unsigned message which derives its authority from being manually placed in
the SS's configdir. The only limitation in the AS certificate will be on some
kind of meta-account, in case we want to use multiple account servers and
allow their account numbers to live in distinct number spaces (think
sub-accounts or business partners to buy storage in bulk and resell it to
users). The rest of the chain comes directly from what the client sent.

The server walks the chain, keeping an accumulated limitations dictionary
along the way. At each step it knows the pubkey that was delegated by the
previous step.

== client config ==

Clients are configured with an Account FURL that points to a private facet on
the Account Server. The client generates a private key at startup. It sends
the pubkey to the AS facet, which will return a signed delegate_key message
(the "membership card") that grants the client's privkey any storage
authority it wishes (as long as the account number is set to a specific
value).

The client stores this membership card in private/membership.cert .


RIStorageServer messages will accept an optional account= argument. If left
unspecified, the value is taken from the limitations that were curried into
the SS facet. In all cases, the value used must meet those limitations. The
value must not be None: Helpers/Repairers or other super-powered storage
clients are obligated to specify an account number.

== server config ==

Storage servers are configured with an unsigned root authority message. This
is like the output of make_message(account_server_privkey, {}) but has empty
'signature' and 'pubkey' strings. This root goes into
NODEDIR/storage_authority_root.cert . It is prepended to all chains that
arrive.

 [if/when we accept multiple authorities, storage_authority_root.cert will
  turn into a storage_authority_root/ directory with *.cert files, and each
  arriving chain will cause a search through these root certs for a matching
  pubkey. The empty limitations will be replaced by {domain=X}, which is used
  as a sort of meta-account.. the details depend upon whether we express
  account numbers as an int (with various ranges) or as a tuple]

The root authority message is published by the Account Server through its web
interface, and also into a local file: NODEDIR/storage_authority_root.cert .
The admin of the storage server is responsible for copying this file into
place, thus enabling clients to use storage services.


----------------------------------------

-- Text beyond this point is out-of-date, and exists purely for background --

Each storage server offers a "public storage port", which only accepts signed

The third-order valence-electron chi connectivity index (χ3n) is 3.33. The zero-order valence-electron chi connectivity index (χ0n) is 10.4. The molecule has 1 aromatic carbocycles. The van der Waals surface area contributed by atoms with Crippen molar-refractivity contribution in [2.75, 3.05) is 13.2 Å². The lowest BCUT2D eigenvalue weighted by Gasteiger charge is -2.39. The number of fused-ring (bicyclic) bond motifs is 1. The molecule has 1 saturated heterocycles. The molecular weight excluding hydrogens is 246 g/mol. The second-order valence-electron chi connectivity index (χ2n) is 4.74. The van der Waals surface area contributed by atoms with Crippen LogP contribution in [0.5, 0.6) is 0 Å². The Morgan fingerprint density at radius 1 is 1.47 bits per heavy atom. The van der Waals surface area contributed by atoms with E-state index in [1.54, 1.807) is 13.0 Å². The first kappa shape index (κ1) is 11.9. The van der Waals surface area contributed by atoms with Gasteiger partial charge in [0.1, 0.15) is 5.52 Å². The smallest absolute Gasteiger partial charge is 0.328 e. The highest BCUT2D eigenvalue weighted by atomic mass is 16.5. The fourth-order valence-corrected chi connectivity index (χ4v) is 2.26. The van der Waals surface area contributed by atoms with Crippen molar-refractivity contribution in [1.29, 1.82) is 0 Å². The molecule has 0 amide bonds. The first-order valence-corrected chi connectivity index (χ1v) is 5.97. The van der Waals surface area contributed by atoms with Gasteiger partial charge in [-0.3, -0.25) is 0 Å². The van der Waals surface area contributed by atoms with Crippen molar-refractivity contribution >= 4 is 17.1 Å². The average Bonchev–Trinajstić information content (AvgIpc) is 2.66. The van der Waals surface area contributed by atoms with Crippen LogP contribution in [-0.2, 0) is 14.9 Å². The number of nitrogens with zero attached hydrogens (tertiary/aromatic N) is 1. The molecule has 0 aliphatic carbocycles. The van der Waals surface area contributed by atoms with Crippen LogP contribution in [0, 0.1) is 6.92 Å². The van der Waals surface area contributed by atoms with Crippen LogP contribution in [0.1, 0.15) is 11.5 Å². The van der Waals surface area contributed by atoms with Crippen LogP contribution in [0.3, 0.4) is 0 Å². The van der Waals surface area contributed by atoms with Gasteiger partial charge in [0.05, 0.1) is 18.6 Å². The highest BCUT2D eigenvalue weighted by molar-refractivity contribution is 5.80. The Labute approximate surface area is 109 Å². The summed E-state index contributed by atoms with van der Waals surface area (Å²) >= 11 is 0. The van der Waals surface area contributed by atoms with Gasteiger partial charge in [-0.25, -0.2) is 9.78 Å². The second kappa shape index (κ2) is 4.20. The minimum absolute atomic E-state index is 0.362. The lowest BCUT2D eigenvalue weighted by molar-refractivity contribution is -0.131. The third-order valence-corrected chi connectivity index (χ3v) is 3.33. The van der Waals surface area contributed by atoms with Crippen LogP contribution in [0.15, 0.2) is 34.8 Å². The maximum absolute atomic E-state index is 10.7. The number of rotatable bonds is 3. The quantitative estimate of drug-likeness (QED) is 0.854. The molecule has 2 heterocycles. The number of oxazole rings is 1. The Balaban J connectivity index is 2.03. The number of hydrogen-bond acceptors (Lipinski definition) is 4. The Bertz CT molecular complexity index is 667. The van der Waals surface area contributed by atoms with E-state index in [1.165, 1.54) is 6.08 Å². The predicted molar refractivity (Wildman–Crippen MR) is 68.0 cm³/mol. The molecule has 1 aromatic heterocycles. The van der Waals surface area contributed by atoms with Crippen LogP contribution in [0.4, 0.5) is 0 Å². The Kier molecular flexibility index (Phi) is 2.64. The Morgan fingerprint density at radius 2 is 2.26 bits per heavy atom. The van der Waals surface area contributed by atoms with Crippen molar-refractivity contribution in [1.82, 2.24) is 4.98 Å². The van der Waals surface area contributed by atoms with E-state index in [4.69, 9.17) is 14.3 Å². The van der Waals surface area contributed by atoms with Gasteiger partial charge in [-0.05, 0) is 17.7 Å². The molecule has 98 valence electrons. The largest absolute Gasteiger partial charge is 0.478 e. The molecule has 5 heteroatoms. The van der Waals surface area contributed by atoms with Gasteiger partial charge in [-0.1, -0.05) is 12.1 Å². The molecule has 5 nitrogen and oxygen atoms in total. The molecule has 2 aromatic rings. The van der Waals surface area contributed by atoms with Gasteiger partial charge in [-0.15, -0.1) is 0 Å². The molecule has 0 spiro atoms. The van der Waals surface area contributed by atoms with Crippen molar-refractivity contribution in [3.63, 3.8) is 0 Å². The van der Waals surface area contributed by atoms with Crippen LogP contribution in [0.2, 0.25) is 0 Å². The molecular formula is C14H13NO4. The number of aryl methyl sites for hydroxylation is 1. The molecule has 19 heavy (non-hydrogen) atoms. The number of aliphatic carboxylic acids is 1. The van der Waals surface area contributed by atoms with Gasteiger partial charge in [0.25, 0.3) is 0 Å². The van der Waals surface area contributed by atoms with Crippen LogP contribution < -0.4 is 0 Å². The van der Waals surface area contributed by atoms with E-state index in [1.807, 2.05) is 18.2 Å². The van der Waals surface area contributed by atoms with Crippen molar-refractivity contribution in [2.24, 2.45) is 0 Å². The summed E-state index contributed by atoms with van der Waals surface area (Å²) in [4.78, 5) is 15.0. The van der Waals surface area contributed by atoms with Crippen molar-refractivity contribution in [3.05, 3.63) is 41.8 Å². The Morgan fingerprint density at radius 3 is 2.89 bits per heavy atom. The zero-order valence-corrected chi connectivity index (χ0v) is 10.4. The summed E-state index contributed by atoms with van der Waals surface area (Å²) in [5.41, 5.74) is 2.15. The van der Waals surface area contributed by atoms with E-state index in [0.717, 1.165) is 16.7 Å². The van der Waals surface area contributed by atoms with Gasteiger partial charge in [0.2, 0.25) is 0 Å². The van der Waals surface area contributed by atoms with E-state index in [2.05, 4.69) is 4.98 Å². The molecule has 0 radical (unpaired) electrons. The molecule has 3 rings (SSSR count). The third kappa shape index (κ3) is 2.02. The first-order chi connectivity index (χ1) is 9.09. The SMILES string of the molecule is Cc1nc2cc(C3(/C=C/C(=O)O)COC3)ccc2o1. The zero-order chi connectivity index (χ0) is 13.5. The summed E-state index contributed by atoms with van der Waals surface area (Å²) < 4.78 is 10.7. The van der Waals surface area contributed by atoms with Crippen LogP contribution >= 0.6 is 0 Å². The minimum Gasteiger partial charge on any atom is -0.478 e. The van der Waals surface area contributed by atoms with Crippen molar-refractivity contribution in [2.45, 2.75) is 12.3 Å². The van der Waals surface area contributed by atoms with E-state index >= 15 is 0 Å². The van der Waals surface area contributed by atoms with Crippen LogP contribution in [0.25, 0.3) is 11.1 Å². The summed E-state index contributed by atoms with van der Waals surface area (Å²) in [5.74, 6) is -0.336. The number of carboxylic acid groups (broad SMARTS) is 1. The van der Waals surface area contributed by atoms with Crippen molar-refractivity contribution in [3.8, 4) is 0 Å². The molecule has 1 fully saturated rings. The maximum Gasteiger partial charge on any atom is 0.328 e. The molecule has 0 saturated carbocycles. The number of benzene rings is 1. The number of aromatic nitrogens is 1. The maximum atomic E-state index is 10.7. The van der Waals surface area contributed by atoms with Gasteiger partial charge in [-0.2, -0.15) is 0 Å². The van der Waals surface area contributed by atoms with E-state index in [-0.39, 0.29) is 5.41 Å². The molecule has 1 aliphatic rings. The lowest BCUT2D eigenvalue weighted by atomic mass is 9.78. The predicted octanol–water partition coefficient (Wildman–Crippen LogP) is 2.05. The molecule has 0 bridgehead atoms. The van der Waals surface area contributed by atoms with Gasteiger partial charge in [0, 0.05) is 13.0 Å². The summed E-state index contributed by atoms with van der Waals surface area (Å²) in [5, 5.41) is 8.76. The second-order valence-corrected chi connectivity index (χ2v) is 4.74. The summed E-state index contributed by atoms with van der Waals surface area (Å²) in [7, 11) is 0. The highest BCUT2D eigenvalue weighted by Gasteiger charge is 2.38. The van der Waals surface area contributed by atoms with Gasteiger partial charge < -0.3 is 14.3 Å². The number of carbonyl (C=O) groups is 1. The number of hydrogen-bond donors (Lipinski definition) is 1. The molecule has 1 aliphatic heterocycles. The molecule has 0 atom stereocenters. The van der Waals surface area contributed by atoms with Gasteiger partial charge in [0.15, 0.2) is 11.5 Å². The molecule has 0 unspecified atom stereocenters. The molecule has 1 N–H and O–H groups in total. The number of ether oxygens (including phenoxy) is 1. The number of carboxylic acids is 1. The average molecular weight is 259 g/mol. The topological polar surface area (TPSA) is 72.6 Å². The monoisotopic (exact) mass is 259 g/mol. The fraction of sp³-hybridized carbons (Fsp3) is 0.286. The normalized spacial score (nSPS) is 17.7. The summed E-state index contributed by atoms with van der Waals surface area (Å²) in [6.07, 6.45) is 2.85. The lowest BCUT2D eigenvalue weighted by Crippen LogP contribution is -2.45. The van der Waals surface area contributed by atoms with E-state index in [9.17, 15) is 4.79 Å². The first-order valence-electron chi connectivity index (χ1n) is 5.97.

messages. The Introducer mechanism exists to give clients a reference to a
set of these public storage ports. All clients get access to the same ports.
If clients did all their work themselves, these public storage ports would be
enough, and no further code would be necessary (all storage requests would we
signed the same way).

Fundamentally, each storage request must be signed by the account's private
key, giving the SS an authenticated Account Number to go with the request.
This is used to index the correct cell in the lease matrix. The holder of the
account privkey is allowed to manipulate their column of the matrix in any
way they like: add leases, renew leases, delete leases. (TODO: for
reconcilliation purposes, they should also be able to enumerate leases). The
storage request is sent in the form of a signed request message, accompanied
by the membership card. For example:

 req = SIGN("allocate SI=123 SSID=abc", accountprivkey) , membership_card
  -> RemoteBucketWriter reference

Upon receipt of this request, the storage server will return a reference to a
RemoteBucketWriter object, which the client can use to fill and close the
bucket. The SS must perform two DSA signature verifications before accepting
this request. The first is to validate the membership card: the Account
Server's pubkey is used to verify the membership card's signature, from which
an account pubkey and account# is extracted. The second is to validate the
request: the account pubkey is used to verify the request signature. If both
are valid, the full request (with account# and storage index) is delivered to
the internal StorageServer object.

Note that the signed request message includes the Storage Server's node ID,
to prevent this storage server from taking the signed message and echoing to
other storage servers. Each SS will ignore any request that is not addressed
to the right SSID. Also note that the SI= and SSID= fields may contain
wildcards, if the signing client so chooses.

== Caching Signature Verification ==

We add some complexity to this simple model to achieve two goals: to enable
fine-grained delegation of storage capabilities (specifically for renewers
and repairers), and to reduce the number of public-key crypto operations that
must be performed.

The first enhancement is to allow the SS to cache the results of the
verification step. To do this, the client creates a signed message which asks
the SS to return a FURL of an object which can be used to execute further
operations *without* a DSA signature. The FURL is expected to contain a
MAC'ed string that contains the account# and the argument restrictions,
effectively currying a subset of arguments into the RemoteReference. Clients
which do all their operations themselves would use this to obtain a private
storage port for each public storage port, stashing the FURLs in a local
table, and then later storage operations would be done to those FURLs instead
of creating signed requests. For example:

 req = SIGN("FURL(allocate SI=* SSID=abc)", accountprivkey), membership_card
  -> FURL
 Tub.getReference(FURL).allocate(SI=123) -> RemoteBucketWriter reference